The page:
Noctua NF-F12 Focused Flow 120mm Fan
(4.5 star rating)
Noctua has a unique new fan available that we will be reviewing today - the Noctua NF-F12 Focused Flow 120mm fan. Rather than just being quieter, this fan focuses on improving aerodynamics and turbulence to be more effective at a quiet acoustic level. Featuring very unique guide vanes at varying spacing intervals, Noctua promises both less turbulent air being forced over your cooler, as well as spreading the airflow noise over various frequency ranges to create a broader “white noise” that is less objectionable to the ear. We'll test it as both a traditional case exhaust fan as well as a cooler fan on a heat pipe tower. So, is it just marketing hype, or does it actually perform?
This is the only fan I've ever seen with fold out flaps on the packaging to explain the offerings. I never even imagined it possible. The back of this package has 2 fold outs that not only brag, but explain what this fan has over its competitors. I'm not an aerodynamics engineer, but it was interesting to read. All the science talk doesn't mean much if the device isn't of good quality though.
The NF-F12 is a standard size 120mm x 120mm x 25mm fan. However instead of 4 thin square arms on the back, this fan features 11 “stator guide vanes” that are angled with “vortex control notches” molded into them. The fan also features rubber vibration reduction pads on all four corners on each side, as well as the included 4 rubber anti-vibration mounting posts. The power cables are all wrapped in rubber sleeves, leaving a well finished and professional look. Everything included is of high quality construction and stylishly designed.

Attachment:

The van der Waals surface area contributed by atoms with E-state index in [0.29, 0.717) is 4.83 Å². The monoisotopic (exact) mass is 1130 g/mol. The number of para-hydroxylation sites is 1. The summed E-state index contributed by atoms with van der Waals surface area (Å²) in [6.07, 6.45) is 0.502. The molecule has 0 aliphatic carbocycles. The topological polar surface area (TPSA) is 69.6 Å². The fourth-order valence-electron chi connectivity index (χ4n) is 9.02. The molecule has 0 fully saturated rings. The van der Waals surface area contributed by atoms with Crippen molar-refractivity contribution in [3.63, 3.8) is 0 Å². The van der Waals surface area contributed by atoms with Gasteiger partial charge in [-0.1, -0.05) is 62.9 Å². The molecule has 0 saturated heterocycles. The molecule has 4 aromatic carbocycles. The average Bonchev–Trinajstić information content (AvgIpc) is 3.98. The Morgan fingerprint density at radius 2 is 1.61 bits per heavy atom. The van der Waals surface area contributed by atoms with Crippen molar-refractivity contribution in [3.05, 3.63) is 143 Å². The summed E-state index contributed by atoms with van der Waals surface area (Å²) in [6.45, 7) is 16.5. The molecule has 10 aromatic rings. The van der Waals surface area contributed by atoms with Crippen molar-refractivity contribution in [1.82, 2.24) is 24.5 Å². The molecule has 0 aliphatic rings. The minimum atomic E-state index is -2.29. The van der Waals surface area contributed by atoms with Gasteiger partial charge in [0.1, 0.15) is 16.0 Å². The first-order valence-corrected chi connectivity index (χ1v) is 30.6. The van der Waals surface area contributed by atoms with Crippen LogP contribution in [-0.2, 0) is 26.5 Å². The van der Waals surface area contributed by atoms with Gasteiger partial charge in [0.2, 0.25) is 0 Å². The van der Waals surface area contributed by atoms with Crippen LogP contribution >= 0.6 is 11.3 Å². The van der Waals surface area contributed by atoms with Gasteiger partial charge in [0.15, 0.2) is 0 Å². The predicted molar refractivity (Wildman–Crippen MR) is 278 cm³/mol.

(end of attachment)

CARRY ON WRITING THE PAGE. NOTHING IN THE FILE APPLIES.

|NF-F12 Box||NF-F12 with accessories|
As a case fan, installation was quite easy. The fan can be installed with the included screwed, or using the recommended approach of anti-vibration rubber standoffs. This is the method I used for installation. A screwdriver was required to remove the stock fan, but absolutely nothing is required for installing the fan with the standoffs. Simply slide them through the case mounting holes and then through the fan mounting holes, and pull until they snap into place. As a CPU fan, Noctua recommends using your coolers mounting system. Mine uses wire clips, so this was again tool free. Fortunately, since rubber pads are included for all corners of the fan, some vibration resistance is still included in this installation method.
Features and Specifications
- Dimensions: 120 x 120 x 25mm
- Dimensions: 120 x 120 x 25mm
- Bearings: Noctua SSO version 2
- MTBF: >150,000h
- Power Consumption: 0.6W
- Max Speed (without LNA, with LNA): 1500RPM, 1200RPM
- Min Speed (without LNA, with LNA): 300RPM, 300RPM
- Noise Level (without LNA, with LNA): 22.4dBA, 18.6dBA
- Airflow (without LNA, with LNA): 93.4m3/h (54.97 CFM), 74.3m3/h (43.73 CFM)
- Static Pressure (without LNA, with LNA): 2.61mmH2O, 1.83mmH2O
|Front view||Rear view|
- Operating System: Windows 7 Ultimate x64
- Case: Cooler Master Elite 371
- CPU: AMD PhenomII X4 940 Black Edition 3.0Ghz (Deneb, 125W)
- Previous Heatsink (baseline): GELID GX-7
- Memory: 4GB Corsair DDR2
- Motherboard: MSI DKA790GX
- Graphics: XFX GeForce 9800 GT 512MB
- Power Supply: Antec 550 Neo HE
- Hard Drives: 1x Maxtor DiamondMax 160GB 7200rpm 2x Seagate Barracuda 1.5 TB 7200rpm
|Installed in case||Installed on heatsink|
Cooling Performance Testing
The most relevant portion of this measurement is how much heat is removed. For temperature monitoring, I used the hardware sensors on my motherboard, CPU, and GPU to measure system, CPU, and GPU temperatures at idle and under load with both the stock 120mm fan and the new Noctua NF-F12.